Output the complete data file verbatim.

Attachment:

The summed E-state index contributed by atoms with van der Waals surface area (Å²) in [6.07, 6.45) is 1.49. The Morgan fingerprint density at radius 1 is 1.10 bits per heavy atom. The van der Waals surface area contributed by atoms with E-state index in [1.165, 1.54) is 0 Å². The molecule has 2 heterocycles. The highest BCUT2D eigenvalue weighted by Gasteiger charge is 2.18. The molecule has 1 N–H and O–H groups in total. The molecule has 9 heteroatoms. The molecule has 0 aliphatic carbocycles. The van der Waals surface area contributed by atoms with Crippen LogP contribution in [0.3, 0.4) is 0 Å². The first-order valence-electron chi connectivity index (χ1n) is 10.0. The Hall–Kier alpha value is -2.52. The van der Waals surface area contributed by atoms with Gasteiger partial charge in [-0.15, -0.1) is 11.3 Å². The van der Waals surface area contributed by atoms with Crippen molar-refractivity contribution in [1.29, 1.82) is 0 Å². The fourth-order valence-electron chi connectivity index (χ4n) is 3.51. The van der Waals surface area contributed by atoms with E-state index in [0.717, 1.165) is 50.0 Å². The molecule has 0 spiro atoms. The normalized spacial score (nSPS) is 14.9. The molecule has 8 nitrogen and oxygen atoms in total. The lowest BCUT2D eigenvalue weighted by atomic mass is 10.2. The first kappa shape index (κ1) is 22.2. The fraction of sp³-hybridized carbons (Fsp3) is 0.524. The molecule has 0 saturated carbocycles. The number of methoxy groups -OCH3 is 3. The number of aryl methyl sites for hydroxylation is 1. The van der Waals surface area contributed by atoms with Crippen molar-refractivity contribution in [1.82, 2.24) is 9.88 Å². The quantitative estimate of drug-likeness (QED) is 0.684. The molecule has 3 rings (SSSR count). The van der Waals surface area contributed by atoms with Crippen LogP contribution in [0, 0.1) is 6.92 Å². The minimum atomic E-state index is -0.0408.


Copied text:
The summed E-state index contributed by atoms with van der Waals surface area (Å²) in [6.07, 6.45) is 1.49. The Morgan fingerprint density at radius 1 is 1.10 bits per heavy atom. The van der Waals surface area contributed by atoms with E-state index in [1.165, 1.54) is 0 Å². The molecule has 2 heterocycles. The highest BCUT2D eigenvalue weighted by Gasteiger charge is 2.18. The molecule has 1 N–H and O–H groups in total. The molecule has 9 heteroatoms. The molecule has 0 aliphatic carbocycles. The van der Waals surface area contributed by atoms with Crippen LogP contribution in [0.3, 0.4) is 0 Å². The first-order valence-electron chi connectivity index (χ1n) is 10.0. The Hall–Kier alpha value is -2.52. The van der Waals surface area contributed by atoms with Gasteiger partial charge in [-0.15, -0.1) is 11.3 Å². The van der Waals surface area contributed by atoms with Crippen molar-refractivity contribution in [1.29, 1.82) is 0 Å². The fourth-order valence-electron chi connectivity index (χ4n) is 3.51. The van der Waals surface area contributed by atoms with E-state index in [0.717, 1.165) is 50.0 Å². The molecule has 0 spiro atoms. The normalized spacial score (nSPS) is 14.9. The molecule has 8 nitrogen and oxygen atoms in total. The lowest BCUT2D eigenvalue weighted by atomic mass is 10.2. The first kappa shape index (κ1) is 22.2. The fraction of sp³-hybridized carbons (Fsp3) is 0.524. The molecule has 0 saturated carbocycles. The number of methoxy groups -OCH3 is 3. The number of aryl methyl sites for hydroxylation is 1. The van der Waals surface area contributed by atoms with Crippen molar-refractivity contribution in [1.82, 2.24) is 9.88 Å². The quantitative estimate of drug-likeness (QED) is 0.684. The molecule has 3 rings (SSSR count). The van der Waals surface area contributed by atoms with Crippen LogP contribution in [0, 0.1) is 6.92 Å². The minimum atomic E-state index is -0.0408.